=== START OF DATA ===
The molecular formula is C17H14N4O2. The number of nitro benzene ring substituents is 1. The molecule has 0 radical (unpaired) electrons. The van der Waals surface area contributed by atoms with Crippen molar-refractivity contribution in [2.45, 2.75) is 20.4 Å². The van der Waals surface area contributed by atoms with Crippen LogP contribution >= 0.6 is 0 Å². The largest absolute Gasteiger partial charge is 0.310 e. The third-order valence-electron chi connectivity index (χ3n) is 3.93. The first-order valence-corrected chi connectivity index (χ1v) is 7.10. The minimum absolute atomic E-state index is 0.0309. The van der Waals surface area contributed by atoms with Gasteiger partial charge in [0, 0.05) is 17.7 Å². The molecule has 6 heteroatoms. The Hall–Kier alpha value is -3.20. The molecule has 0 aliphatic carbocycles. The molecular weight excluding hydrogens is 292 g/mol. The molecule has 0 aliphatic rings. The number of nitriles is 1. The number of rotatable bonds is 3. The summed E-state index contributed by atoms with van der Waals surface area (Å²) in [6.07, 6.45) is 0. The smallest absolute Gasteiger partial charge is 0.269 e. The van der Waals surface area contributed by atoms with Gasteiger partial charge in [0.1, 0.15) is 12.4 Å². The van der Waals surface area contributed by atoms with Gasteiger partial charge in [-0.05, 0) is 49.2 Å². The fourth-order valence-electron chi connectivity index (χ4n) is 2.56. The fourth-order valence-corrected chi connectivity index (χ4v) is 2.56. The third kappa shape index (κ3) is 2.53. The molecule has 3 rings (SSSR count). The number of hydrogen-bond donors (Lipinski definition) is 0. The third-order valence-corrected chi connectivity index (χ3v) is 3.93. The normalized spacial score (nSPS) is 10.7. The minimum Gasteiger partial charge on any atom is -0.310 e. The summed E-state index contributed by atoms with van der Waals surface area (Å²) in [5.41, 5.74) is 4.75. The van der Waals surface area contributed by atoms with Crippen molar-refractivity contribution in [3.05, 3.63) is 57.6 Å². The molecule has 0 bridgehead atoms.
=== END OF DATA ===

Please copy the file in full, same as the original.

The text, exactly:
The molecular formula is C17H14N4O2. The number of nitro benzene ring substituents is 1. The molecule has 0 radical (unpaired) electrons. The van der Waals surface area contributed by atoms with Crippen molar-refractivity contribution in [2.45, 2.75) is 20.4 Å². The van der Waals surface area contributed by atoms with Crippen LogP contribution >= 0.6 is 0 Å². The largest absolute Gasteiger partial charge is 0.310 e. The third-order valence-electron chi connectivity index (χ3n) is 3.93. The first-order valence-corrected chi connectivity index (χ1v) is 7.10. The minimum absolute atomic E-state index is 0.0309. The van der Waals surface area contributed by atoms with Gasteiger partial charge in [0, 0.05) is 17.7 Å². The molecule has 6 heteroatoms. The Hall–Kier alpha value is -3.20. The molecule has 0 aliphatic carbocycles. The molecular weight excluding hydrogens is 292 g/mol. The molecule has 0 aliphatic rings. The number of nitriles is 1. The number of rotatable bonds is 3. The summed E-state index contributed by atoms with van der Waals surface area (Å²) in [6.07, 6.45) is 0. The smallest absolute Gasteiger partial charge is 0.269 e. The van der Waals surface area contributed by atoms with Gasteiger partial charge in [0.1, 0.15) is 12.4 Å². The van der Waals surface area contributed by atoms with Gasteiger partial charge in [-0.05, 0) is 49.2 Å². The fourth-order valence-electron chi connectivity index (χ4n) is 2.56. The fourth-order valence-corrected chi connectivity index (χ4v) is 2.56. The third kappa shape index (κ3) is 2.53. The molecule has 3 rings (SSSR count). The number of hydrogen-bond donors (Lipinski definition) is 0. The third-order valence-corrected chi connectivity index (χ3v) is 3.93. The normalized spacial score (nSPS) is 10.7. The minimum Gasteiger partial charge on any atom is -0.310 e. The summed E-state index contributed by atoms with van der Waals surface area (Å²) in [5.41, 5.74) is 4.75. The van der Waals surface area contributed by atoms with Crippen molar-refractivity contribution in [3.05, 3.63) is 57.6 Å². The molecule has 0 bridgehead atoms.